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A mum's worst nightmare: "Meet us at the hospital, there's been an accident."

It’s the stomach-dropping, panic-inducing words no mother ever wants to hear: “Meet us at the hospital, there’s been an accident.” But these words were the unfortunate reality for Queensland mother Dianne Hammermeister when her husband called and told her to rush to their local hospital in Chinchilla.

Dianne’s oldest son, 12-year-old Rhys – who had been riding on some neighbouring dirt bike tracks with their father and a group of riders – was injured in a freak dirt bike accident after he hit a ditch and flipped over his handlebars in March.

No one saw young Rhys crash, and with his body shielded behind long grass, it only took a split-second for another rider following close behind, to tragically run over the top of him.

RACQ LifeFlight
Rhys was lucky to be airlifted so quickly. Source: supplied.

"No one saw Rhys crash. He hit a washout and went over the handlebars," said Dianne, who was at home when she received the call.

Rhys was lying on the ground in agony and there were grave concerns that he had suffered neck and spinal damage.

A local firefighter with first aid experience was riding with the group and immediately stabilised Rhys' neck until Queensland Ambulance Service (QAS) paramedics arrived on the scene and raced him to hospital.

"Despite what had happened, when Rhys arrived at Chinchilla Hospital he was very calm. He had some trouble breathing and they could see he had a broken collarbone, but they couldn't see the internal damage which had been done," said Dianne.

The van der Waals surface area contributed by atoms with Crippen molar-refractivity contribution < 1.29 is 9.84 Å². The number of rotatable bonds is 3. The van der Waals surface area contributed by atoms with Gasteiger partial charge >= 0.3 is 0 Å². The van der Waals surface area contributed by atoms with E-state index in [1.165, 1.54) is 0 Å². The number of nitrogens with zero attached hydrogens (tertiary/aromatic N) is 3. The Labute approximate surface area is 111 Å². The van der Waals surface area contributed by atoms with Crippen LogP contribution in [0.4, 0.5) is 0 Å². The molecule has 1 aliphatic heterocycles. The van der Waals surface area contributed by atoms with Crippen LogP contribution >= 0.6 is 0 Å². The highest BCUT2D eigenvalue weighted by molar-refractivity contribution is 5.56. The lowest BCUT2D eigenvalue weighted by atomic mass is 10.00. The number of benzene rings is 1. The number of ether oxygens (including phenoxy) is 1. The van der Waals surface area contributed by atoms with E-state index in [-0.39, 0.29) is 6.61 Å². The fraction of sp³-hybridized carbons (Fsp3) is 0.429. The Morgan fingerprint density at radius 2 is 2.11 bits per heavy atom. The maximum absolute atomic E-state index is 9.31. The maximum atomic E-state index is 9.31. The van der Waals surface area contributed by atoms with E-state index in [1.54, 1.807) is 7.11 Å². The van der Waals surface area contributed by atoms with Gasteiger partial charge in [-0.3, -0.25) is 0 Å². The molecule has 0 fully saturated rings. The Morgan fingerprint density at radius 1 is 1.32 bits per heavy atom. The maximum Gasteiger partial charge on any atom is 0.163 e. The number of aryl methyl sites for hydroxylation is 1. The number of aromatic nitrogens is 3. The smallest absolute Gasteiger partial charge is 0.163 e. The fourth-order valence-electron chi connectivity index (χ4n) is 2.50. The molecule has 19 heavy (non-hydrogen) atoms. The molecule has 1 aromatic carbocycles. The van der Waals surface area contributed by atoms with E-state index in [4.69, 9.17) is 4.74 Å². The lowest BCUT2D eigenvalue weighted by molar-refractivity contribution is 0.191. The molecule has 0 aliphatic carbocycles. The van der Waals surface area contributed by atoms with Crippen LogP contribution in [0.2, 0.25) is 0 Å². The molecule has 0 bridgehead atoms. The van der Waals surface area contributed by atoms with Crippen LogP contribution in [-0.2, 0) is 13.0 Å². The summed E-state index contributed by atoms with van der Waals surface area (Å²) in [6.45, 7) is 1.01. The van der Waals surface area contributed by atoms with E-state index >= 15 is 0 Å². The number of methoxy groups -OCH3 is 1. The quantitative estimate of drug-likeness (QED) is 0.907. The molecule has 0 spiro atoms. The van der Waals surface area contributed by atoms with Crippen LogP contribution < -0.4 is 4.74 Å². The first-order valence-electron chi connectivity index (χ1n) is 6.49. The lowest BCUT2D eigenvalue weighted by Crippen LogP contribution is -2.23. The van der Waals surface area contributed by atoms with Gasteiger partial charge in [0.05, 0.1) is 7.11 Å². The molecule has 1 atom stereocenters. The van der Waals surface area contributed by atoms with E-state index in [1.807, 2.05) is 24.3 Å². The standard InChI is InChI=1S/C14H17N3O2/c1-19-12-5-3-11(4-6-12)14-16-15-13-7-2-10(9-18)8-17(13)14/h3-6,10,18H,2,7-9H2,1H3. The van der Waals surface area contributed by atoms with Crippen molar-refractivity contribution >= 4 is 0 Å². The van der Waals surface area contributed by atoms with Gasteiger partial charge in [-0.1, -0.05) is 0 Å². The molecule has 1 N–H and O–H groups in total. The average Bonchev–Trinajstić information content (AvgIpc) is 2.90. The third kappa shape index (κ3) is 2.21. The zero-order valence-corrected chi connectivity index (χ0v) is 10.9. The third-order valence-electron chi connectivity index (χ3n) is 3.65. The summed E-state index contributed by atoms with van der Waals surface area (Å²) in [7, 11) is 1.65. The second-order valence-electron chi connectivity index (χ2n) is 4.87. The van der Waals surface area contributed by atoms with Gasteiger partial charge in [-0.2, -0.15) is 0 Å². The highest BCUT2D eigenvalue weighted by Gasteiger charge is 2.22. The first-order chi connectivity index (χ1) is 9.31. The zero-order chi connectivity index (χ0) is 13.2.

The Toowoomba-based RACQ LifeFlight Rescue Helicopter was called to airlift Rhys to the Lady Cilento Children's Hospital in Brisbane for further tests and treatment, which showed he had injuries to his spleen, a bruised lung and ligament damage in his right foot, but thankfully no neck or spinal injuries.

"I was an absolute mess with what had happened, trying to hold it together for my child, but the LifeFlight doctor and nurse put my mind at ease," said Dianne.

Listen: I Don't Know How She Does It discuss the ways you can help parents who have a child in hospital. Post continues... 

While Rhys has made an almost complete recovery, he frustratingly remains unable to play contact sports until he gets the all-clear from doctors in September. It's hoped the blood clots on his spleen will have fully healed by then, allowing him to resume playing sport.

The sight of an iconic blue-and-yellow RACQ LifeFlight Rescue helicopter overhead brings welcome relief to many families in rural Queensland, where distance and time can be the difference between life and death.

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"When the chopper arrived, it felt like in an hour we would be safe. If it wasn't for LifeFlight, we would be looking at a four-hour drive from Brisbane. It just makes such a huge difference," said Dianne.

RACQ LifeFlight
Rhys was lucky to be airlifted so quickly. Source: supplied.

Rhys Hammermeister was just one child saved by RACQ LifeFlight Rescue between 2016 and 2017, with 333 patients aged 18 and under rescued last financial year. That comprised 20% of all missions flown by the charity organisation.  To help community members give back, the inaugural LifeFlight bears

To help community members give back, the inaugural LifeFlight Bears Picnic was established to help the LifeFlight Foundation fund lifesaving aeromedical flights in Queensland.

The LifeFlight Bears Picnic is a chance for friends, family, and colleagues to get together and bring their favourite childhood friends to life.

RACQ LifeFlight
Rhys on the mend. Source: supplied.

Picnics can be held on National Teddy Bear Day on September 9 or any date in September.

All money raised will go to the LifeFlight Foundation, a community-based organisation which supports the iconic RACQ LifeFlight Helicopter service.

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